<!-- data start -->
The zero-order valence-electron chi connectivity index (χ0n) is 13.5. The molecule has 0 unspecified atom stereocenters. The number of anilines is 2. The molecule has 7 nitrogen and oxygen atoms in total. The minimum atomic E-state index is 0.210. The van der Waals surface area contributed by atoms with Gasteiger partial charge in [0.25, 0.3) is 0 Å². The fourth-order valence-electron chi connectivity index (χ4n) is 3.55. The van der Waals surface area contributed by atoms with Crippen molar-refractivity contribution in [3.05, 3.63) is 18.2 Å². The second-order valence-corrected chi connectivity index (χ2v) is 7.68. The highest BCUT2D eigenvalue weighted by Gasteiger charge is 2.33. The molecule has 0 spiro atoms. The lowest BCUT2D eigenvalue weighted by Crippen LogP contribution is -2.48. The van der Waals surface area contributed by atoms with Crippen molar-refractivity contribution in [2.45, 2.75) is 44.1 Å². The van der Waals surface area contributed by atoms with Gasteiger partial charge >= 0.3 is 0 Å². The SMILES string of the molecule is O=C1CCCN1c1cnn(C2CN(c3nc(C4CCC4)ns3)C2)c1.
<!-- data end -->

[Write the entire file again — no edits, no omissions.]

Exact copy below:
The zero-order valence-electron chi connectivity index (χ0n) is 13.5. The molecule has 0 unspecified atom stereocenters. The number of anilines is 2. The molecule has 7 nitrogen and oxygen atoms in total. The minimum atomic E-state index is 0.210. The van der Waals surface area contributed by atoms with Gasteiger partial charge in [0.25, 0.3) is 0 Å². The fourth-order valence-electron chi connectivity index (χ4n) is 3.55. The van der Waals surface area contributed by atoms with Crippen molar-refractivity contribution in [3.05, 3.63) is 18.2 Å². The second-order valence-corrected chi connectivity index (χ2v) is 7.68. The highest BCUT2D eigenvalue weighted by Gasteiger charge is 2.33. The molecule has 0 spiro atoms. The lowest BCUT2D eigenvalue weighted by Crippen LogP contribution is -2.48. The van der Waals surface area contributed by atoms with Crippen molar-refractivity contribution in [2.45, 2.75) is 44.1 Å². The van der Waals surface area contributed by atoms with Gasteiger partial charge >= 0.3 is 0 Å². The SMILES string of the molecule is O=C1CCCN1c1cnn(C2CN(c3nc(C4CCC4)ns3)C2)c1.